'Sex and the City' Cast, Crew Open Up About Clashes With Kim Cattrall Over Third Movie

Those involved in the HBO phenomenon take James Andrew Miller behind the public spats with Cattrall (who did not participate) during his 'Origins' podcast.

The cast and crew of Sex and the City are opening up about spats between Kim Cattrall and the rest of the franchise's stars — most notably with Carrie Bradshaw herself, Sarah Jessica Parker. 

Cattrall made headlines in 2017 when news spread that a SATC 3 film was being canned because of failed contract negotiations with the actress, and again in February when she lashed out at Parker on social media following the death of her brother. "Your continuous reaching out is a painful reminder of how cruel you really were then and now," Cattrall wrote in an Instagram post to Parker. "Let me make this VERY clear. (If I haven't already) You are not my family. You are not my friend. So I'm writing to tell you one last time to stop exploiting our tragedy in order to restore your 'nice girl' persona."

In a new chapter of James Andrew Miller's Origins podcast, the host tackled these topics head-on with stars Parker, Cynthia Nixon and Kristin Davis, along with the show's creators and producers. Cattrall did not participate in the podcast, but told Miller through a representative "that she's already said everything she wants to say about Sex and the City."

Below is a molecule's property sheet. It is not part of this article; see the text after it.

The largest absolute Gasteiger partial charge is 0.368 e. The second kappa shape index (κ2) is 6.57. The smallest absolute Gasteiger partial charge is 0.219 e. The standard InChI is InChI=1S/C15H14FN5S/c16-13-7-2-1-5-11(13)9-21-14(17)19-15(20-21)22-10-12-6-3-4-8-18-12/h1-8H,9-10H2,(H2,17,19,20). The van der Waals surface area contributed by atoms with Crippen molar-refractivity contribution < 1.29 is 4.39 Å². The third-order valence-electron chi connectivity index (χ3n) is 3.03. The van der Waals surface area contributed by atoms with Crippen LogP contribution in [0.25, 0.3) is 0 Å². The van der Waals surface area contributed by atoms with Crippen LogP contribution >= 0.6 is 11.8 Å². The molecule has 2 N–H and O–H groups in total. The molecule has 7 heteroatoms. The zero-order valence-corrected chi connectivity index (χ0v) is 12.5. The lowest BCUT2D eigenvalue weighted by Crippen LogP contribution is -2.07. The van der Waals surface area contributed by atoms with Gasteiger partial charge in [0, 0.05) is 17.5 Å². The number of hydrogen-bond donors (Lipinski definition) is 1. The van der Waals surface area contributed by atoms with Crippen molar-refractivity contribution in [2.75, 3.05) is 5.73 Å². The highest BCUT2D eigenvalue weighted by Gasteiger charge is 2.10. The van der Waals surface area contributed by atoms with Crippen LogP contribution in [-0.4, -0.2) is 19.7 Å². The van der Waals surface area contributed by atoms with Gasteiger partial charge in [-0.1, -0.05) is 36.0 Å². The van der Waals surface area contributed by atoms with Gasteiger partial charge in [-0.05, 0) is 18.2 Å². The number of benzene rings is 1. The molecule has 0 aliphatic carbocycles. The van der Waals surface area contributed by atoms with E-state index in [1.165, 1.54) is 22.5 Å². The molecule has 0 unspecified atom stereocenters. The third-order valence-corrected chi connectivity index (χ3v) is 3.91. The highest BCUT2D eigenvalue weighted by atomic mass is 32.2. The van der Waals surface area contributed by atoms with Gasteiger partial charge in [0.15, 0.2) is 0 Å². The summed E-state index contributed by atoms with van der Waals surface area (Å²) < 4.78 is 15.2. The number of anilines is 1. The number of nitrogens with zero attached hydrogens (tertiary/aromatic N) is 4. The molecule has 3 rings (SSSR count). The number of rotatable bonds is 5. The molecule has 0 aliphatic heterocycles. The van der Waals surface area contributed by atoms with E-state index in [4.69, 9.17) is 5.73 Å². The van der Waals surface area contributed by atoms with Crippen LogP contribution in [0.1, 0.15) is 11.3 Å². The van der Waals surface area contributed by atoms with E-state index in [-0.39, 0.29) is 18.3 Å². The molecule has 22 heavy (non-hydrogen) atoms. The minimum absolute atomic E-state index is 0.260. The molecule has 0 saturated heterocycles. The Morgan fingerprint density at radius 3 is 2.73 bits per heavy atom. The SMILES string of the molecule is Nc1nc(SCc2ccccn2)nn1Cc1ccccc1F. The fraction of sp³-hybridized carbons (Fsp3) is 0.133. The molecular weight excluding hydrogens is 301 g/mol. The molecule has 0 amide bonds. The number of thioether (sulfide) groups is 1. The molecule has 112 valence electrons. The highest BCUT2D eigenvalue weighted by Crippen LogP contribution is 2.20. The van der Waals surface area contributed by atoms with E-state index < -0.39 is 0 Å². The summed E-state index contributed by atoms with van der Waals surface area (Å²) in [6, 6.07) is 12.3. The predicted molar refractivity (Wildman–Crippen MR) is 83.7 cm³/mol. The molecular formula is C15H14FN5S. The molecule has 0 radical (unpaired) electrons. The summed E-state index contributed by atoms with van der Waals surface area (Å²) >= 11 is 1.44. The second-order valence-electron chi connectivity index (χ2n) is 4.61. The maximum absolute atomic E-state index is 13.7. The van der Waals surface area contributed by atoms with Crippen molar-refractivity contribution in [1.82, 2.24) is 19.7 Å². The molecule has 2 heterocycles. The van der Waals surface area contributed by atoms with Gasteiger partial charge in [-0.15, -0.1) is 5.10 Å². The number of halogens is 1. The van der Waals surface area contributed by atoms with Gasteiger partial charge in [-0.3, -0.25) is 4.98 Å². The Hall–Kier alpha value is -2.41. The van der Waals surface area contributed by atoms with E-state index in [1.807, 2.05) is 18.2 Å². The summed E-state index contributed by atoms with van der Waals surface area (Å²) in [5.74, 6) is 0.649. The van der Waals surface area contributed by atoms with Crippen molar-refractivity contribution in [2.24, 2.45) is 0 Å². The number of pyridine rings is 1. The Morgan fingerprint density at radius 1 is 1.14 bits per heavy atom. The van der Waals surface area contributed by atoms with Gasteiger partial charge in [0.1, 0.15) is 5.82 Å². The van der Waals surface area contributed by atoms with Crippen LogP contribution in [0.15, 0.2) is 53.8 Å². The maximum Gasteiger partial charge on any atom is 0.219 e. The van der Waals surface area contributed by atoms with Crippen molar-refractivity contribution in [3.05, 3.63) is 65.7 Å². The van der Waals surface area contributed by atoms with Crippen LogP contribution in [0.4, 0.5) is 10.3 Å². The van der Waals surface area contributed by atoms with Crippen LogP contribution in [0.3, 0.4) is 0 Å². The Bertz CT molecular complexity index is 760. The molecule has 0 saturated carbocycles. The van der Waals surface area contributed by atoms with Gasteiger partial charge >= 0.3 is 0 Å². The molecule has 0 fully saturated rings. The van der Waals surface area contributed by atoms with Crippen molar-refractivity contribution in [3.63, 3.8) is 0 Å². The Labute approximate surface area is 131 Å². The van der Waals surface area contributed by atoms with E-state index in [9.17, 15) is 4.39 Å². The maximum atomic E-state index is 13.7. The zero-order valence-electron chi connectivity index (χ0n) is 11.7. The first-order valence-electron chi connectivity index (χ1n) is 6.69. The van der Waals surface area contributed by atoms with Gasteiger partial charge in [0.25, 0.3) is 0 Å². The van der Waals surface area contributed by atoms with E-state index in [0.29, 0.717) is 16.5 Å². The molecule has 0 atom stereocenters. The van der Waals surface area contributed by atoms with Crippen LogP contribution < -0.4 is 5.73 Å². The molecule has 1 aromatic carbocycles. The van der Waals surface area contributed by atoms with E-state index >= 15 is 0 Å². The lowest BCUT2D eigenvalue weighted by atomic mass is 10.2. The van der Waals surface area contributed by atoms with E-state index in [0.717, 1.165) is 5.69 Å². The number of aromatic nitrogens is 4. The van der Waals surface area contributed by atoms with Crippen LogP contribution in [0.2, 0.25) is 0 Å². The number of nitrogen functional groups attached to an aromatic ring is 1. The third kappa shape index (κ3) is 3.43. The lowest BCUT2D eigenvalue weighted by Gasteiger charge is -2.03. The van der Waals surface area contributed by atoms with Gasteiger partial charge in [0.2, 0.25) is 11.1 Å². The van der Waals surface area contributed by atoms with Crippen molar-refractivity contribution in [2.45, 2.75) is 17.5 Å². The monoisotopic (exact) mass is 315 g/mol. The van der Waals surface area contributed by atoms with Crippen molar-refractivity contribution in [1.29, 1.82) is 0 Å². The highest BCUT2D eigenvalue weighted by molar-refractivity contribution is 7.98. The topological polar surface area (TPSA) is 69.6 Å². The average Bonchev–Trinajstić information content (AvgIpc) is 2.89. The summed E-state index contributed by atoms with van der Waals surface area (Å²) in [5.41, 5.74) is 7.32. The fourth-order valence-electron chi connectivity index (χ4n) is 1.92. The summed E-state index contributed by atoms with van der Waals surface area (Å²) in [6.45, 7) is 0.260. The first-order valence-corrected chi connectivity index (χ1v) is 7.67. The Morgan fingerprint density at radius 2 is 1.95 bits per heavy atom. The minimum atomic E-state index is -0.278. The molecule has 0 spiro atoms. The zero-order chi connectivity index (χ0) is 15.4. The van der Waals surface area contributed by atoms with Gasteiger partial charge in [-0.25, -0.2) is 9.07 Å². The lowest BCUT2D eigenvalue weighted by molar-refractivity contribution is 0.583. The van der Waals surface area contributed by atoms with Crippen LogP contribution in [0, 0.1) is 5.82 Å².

Michael Patrick King, who wrote and executive produced the series, as well as wrote and produced the two SATC films, said that tensions between Cattrall and the other women started early on in show, largely over money and competition for the spotlight. He explained that when the show began, Parker was by far the biggest name of the four, and was taking a risk as a movie star moving to an HBO TV show. Because of her star status, she was paid as such. 

"The show doesn't exist if Sarah Jessica wasn't the blond star of the show, that's No. 1. Kim was not at the height of her career, Kristin was under her in terms of notability, Cynthia was a theater actress — and their contracts reflected that status," King told Miller on the third episode of the podcast, titled "Sex and the City: 1, 2 & Out."

"As the show progressed, the characters, everybody grew, it became a family," he said. "Kristin, Cynthia and Sarah Jessica became one group, and Kim never joined mentally." 

He continued, "Kim fought and said, 'I'm everyone's favorite.' … [Parker's] name was contractually, legally, righteously, the only name on the poster due to the fact that she was a movie star in 1998 when the series started and she did a leap to do a show about sex on [HBO], the channel that did the fights, and it doesn't matter how popular you are. I guess for Kim it didn't matter how much the raise became if there was never parity, but there was never going to be parity." 

The executive producer said that these difficult contract negotiations were nothing new, describing how things "always got dicey before a new season with contract weirdness," but those issues were usually worked out by the time they got to set. And although there was sometimes tension behind closed doors, "no one really ever vomited out what they were feeling."